1 2. Descriptive Astronomy ( Astronomy Without a Telescope )
2 How do we locate stars in the heavens? What stars are visible from a given location? Where is the sun in the sky at any given time? Where are you on the Earth?
3 An asterism is two stars that appear To be close in the sky but actually aren t
4 declination less than -53 o not visible from SC - list ( ) In 1930 the International Astronomical Union (IAU) ruled the heavens off into 88 legal, precise constellations. Every star, galaxy, etc., is a member of one of these constellations. Many stars are named according to their constellation and relative brightness (Bayer 1603). Sirius α Centauri, α-canis Majoris, α-orionis Betelgeuse
5 Brief History Some of the current constellations can be traced back to the inhabitants of the Euphrates valley, from whom they were handed down through the Greeks and Arabs. Few pictorial records of the ancient constellation figures have survived, but in the Almagest AD 150, Ptolemy catalogued the positions of 1,022 of the brightest stars both in terms of celestial latitude and longitude, and of their places in 48 constellations. The Ptolemaic constellations left a blank area centered not on the present south pole but on a point which, because of precession, would have been the south pole c BC, a fact that is consistent with the belief that the constellation system had its origin about 5,000 years ago.
6 E.g., ORION " " Betelgeuse and Rigel are! and -Orionis M42 = Orion nebula M43 = DeMairan s nebula
7 Winter Triangle
8 Sirius brightest star in the sky star of about twice the mass of the sun. Blue. Very luminous, very hot. A main sequence star (like the sun) but of Type A1 Procyon 8 th brighest star. About 1.4 solar masses. Another main sequence star. Hotter and more luminous than the sun but not as luminous as Sirius. Type F5. May be close to finishing hydrogen burning as its luminosity is a bit high for its mass. Betelgeuse 9 th brightest star. 2 nd brightest in Orion. Betelgeuse is a red supergiant. It is not fusing hydrogen in its center. It has left the main sequence. May vary in brightness over periods of years by as much as a factor of two. About 18 solar masses and around 10 million years old.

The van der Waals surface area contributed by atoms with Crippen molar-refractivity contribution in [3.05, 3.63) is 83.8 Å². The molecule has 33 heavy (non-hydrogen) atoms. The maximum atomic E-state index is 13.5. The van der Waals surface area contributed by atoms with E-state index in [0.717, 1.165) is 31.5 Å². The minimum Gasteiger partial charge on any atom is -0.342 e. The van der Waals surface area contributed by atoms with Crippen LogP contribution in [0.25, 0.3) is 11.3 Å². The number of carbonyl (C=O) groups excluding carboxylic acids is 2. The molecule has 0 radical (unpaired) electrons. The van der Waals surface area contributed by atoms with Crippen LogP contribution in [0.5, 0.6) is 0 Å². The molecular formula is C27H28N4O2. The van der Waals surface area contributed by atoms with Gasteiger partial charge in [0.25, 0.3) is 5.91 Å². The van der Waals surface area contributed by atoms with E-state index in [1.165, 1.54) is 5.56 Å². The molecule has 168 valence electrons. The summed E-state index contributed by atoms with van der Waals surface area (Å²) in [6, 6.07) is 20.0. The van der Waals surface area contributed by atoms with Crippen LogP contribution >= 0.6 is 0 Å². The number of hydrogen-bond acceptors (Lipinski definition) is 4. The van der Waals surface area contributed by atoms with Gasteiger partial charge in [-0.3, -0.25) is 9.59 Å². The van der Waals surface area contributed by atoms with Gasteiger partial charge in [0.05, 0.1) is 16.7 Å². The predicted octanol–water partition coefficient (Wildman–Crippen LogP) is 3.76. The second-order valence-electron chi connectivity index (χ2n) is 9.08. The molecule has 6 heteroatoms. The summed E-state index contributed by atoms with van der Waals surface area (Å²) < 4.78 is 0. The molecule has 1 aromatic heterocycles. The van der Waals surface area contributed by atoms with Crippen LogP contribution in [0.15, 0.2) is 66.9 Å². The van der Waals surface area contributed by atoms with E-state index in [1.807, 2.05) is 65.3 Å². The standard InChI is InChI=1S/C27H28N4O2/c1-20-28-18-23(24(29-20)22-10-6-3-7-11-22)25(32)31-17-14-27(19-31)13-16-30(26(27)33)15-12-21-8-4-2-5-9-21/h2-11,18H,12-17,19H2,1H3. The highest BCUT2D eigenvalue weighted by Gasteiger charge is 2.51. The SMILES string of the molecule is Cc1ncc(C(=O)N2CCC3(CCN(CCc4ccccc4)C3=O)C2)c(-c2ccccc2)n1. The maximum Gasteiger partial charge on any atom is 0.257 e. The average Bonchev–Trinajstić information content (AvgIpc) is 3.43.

9 Winter Hexagon
10 Orion Nebula: M light years away in the sword of Orion, easily visible to the naked eye. 85 x 60 across and part of a larger cloud spanning 20 degrees *. Diameter ~30 ly, Mass ~ 200,000 solar masses. Your fist at arm s length is about 10 degrees Star Nursery
11 Betelgeuse - red supergiant, about 20 solar masses. May have shrunk 15% in radius since This probably does not indicate evolution at its center. 570 ly away. Variable star times as luminous as the sun Rigel - brightest star in Orion by (a bit more than -Orionis = Betelgeuse a variable) 7th brightest star in the sky. 770 ly. Most luminous star in our region of galaxy. A blue supergiant star, 17 solar masses. Brightness varies by 3 to 30% Triple star system. A is bright. B is a binary. Trapezium - an open cluster of young stars which illuminate the Orion nebula. The 5 brightest are all over 15 solar masses. Three were discovered by Galileo in optical IR *Bayer (1603) designated the brightness of 1564 stars in his Uranometria
12 x 6
13 Motions of stars in the sky North South Polaris is 6 times the distance between the pointers away i.e., ~30 o.
14 Can tell time this way, but a) 24 hr clock b) sidereal time
15 24 hr
16 The apparent location of the sun in the sky as the earth goes round it defines a great circle in the heavens called the ecliptic. The projection of the earth s equator in the sky gives another called the celestial equator. Because the Earth s rotational axis is not perpendicular to the plane containing the earth s orbit around the sun, the planes containing the two circles are not the same but are inclined to each other by 23.5 o.
17 The path of the sun in the sky XI/30 XII/17
18 23.5 o Think of the earth as being at the center of this imaginary celestial sphere